1 ∂S
= ; “keep V constant”
T ∂E V

1 ∂S
Recall: we defined = and concluded that
T ∂E
2 systems keep their energies E1 , E2 if they have same T
 
∂S
Def: “Pressure”: p≡T
∂V E

Repeat the argument for T equilibrium

⇒ 2 systems keep their volume if they have the same p

   
∂S ∂S 1 p
First Law: from our definitions: dS = dE + dV = dE + dV
∂E V ∂V E T T

⇒ dE = T dS − pdV

Note: pdV = p A dx = F dx
dx
= work done by system
p
A
sign: dV < 0

⇒ we work on the system

⇒ dE > 0

energy conservation: T dS = heat δQ added to the system; cf. Sec. D

pdV = work done by the system

⇒ The system’s change in energy is equal to the heat added

plus the work done on the system


A THE FUNDAMENTALS OF STATISTICAL PHYSICS 13

   
∂E ∂S
heat capacity: we now write CV = =T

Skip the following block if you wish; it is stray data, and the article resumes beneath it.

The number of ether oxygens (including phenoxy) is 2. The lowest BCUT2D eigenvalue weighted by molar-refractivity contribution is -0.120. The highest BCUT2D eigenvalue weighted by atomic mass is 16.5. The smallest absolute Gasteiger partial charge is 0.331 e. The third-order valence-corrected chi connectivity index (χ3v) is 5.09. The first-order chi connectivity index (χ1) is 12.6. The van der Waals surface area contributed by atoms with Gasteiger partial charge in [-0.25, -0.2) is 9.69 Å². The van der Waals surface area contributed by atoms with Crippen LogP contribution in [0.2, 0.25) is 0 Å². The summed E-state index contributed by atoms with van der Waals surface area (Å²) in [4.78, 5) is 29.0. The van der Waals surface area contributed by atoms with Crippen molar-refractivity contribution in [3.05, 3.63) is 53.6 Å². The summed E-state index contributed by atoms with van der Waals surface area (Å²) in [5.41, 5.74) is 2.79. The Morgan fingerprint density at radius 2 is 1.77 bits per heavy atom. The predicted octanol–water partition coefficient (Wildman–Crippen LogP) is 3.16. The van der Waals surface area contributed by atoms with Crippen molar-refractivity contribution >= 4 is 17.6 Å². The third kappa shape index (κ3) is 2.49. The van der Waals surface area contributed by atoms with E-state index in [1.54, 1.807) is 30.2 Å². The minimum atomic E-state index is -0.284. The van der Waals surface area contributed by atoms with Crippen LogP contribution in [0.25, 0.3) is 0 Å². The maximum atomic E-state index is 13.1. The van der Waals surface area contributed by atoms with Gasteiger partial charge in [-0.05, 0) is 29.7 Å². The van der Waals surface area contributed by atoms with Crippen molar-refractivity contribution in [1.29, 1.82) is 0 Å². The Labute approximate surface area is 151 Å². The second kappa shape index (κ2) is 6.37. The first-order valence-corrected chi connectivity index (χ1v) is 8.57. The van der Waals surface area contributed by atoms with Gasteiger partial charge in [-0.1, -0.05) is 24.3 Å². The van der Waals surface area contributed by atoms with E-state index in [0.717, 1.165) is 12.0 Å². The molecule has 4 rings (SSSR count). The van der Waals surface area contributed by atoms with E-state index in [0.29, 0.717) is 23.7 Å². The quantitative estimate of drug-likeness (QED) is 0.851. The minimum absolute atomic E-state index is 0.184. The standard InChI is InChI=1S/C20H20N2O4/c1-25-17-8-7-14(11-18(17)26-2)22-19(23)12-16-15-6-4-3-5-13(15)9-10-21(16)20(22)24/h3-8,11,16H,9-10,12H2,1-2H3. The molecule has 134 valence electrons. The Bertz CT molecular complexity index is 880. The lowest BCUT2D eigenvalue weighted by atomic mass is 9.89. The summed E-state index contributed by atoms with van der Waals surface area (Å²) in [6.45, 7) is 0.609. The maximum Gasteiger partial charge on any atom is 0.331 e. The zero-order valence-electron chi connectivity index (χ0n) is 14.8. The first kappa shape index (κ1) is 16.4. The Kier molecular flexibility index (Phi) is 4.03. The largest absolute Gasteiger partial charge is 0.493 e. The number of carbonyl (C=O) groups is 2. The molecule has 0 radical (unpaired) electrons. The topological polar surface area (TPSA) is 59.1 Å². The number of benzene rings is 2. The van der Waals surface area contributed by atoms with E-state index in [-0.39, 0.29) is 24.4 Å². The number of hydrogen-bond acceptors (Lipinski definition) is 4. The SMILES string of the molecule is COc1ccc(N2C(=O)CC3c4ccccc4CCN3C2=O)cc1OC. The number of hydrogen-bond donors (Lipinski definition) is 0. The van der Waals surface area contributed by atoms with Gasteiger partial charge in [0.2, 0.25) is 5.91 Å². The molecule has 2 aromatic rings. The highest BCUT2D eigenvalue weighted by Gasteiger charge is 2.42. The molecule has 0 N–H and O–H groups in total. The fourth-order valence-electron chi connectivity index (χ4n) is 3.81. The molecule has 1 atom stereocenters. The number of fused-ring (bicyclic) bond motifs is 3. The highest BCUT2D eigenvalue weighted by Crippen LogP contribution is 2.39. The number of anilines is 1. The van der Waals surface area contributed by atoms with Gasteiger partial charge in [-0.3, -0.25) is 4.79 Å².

∂T V ∂T V

↑  
δQ
Strictly but it’s the same since dV = 0
δT V
 
∂S ∂E
analagously: Cp = T (don’t use here!)
∂T p ∂T

Ludwig Boltzmann: did a lot of this in the absence of proof for atoms!

S = kB ln Ω on his tomb stone

his work received a lot of criticism;

truely appreciated after his suicide in Trieste in 1906

A.3 The canonical ensemble


Closed system: can exchange energy, but no matter, with outside world

• closed system S
S
• at equilibrium temperature T

• coupled to large reservoir R T R



changes in T of reservoir negligible

What is the number of states of the total system S + R?


 
X X SR (Etot − En )
Ω(Etot ) = ΩR (Etot − En ) = exp
n n
kB

where n = state of system S with energy En

ΩR = # of states of reservoir; SR = kB ln ΩR

Note: We sum over all states n, not over the energies En of S!

Otherwise: degeneracy factor g(En )


A THE FUNDAMENTALS OF STATISTICAL PHYSICS 14

R large ⇒ En ≪ Etot
  X  
X SR (Etot − En ) SR (Etot ) ∂SR En
⇒ Ω(Etot ) = exp ≈ exp −
k B k B ∂E k
n n | {ztot} B
1
=
T
X
⇒ Ω(Etot ) ≈ eSR (Etot )/kB e−En /(kB T )
n

⇒ # of states where S sits in state |ni: eSR /kB e−En /(kB T )

Each of the Ω(Etot ) states equally likely

e−En /(kB T )
⇒ probability that S is in state |ni: p(n) = X
e−Em /(kB T )
m